Reality became fantasy and fantasy reality. I wondered just what kind of a culture could have spawned the likes of the Nazi leadership. Was it merely the madness of 25 years? Or was there something even deeper, something more sinister which could rise again in another time?

It was this speculation which led me to delve into the history of Nuremberg. I found myself picking my way through the streets which were still strewn with the rubble of allied air raids. I began asking questions which had the burghers squirming uncomfortably.

Once Nuremberg had been one of the great cities of Germany. What had it been like then?

Once there had been other government officials. What manner of men had they been?

My answers came in the locked vaults of the Nuremberg Germanic National Museum. This worthy institution of culture housed an exhibit which was carefully screened away from most visitors. But I managed to wangle a pass into the section. It was here that I learned the extent of the horror that was Nuremberg.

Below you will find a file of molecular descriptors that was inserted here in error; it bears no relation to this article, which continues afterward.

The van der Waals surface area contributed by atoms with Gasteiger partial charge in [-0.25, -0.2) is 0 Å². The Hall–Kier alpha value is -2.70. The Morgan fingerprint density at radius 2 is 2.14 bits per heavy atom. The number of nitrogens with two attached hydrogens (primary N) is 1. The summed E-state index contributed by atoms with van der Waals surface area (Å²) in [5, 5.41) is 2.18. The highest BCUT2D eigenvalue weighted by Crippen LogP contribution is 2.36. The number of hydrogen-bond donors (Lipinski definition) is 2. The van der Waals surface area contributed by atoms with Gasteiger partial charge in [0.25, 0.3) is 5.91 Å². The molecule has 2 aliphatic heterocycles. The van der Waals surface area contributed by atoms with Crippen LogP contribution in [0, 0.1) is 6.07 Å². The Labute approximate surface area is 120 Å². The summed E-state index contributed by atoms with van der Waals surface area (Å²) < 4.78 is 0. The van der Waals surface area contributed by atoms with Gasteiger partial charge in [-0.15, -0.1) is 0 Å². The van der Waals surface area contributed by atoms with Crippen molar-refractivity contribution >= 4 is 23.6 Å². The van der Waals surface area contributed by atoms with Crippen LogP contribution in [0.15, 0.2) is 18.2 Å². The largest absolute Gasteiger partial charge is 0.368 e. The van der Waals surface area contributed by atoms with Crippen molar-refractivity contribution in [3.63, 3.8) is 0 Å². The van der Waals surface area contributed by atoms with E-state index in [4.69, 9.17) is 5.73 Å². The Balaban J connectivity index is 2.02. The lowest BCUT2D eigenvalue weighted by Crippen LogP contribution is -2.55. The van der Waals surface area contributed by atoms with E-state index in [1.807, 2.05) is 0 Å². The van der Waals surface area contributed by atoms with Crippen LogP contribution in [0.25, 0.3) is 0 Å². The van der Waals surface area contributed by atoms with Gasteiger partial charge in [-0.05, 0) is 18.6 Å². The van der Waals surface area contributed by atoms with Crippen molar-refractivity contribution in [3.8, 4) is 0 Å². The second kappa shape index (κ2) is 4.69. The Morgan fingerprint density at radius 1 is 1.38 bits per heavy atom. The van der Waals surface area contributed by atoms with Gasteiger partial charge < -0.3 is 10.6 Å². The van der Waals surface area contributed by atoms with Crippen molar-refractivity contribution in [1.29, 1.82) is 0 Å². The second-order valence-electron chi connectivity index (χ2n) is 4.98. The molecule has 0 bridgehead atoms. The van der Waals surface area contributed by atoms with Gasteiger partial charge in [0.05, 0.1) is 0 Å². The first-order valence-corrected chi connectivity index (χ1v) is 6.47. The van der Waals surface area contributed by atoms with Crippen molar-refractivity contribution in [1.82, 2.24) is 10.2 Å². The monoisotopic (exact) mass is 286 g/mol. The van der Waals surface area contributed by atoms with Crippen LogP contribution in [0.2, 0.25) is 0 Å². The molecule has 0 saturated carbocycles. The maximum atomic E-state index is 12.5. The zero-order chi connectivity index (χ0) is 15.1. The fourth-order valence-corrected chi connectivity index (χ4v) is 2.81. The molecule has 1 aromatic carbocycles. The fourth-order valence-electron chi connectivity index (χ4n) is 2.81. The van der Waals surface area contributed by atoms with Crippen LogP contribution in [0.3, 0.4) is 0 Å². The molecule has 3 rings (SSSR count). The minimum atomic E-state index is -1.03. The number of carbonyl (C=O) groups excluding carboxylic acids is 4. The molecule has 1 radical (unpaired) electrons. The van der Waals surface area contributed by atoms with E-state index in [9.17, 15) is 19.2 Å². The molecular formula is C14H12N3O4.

It came to me in the sight of the gargoyles cut out of heavy stones. I saw it in the distortions which emblazoned the iron masks. I viewed it in the ingenious little devices composed of intricate pulleys and almost thread like cords designed to twist fingers and toes from their sockets.

I learned much in this chamber of maniacal cruelty. I was made to realize that here the term third degree was used for the first time. The first degree of interrogation limited itself to harsh questioning of the prisoner. The second degree represented showing the victim the devices which could be used to break mind and body. And the third degree began with the actual progressive use of torture.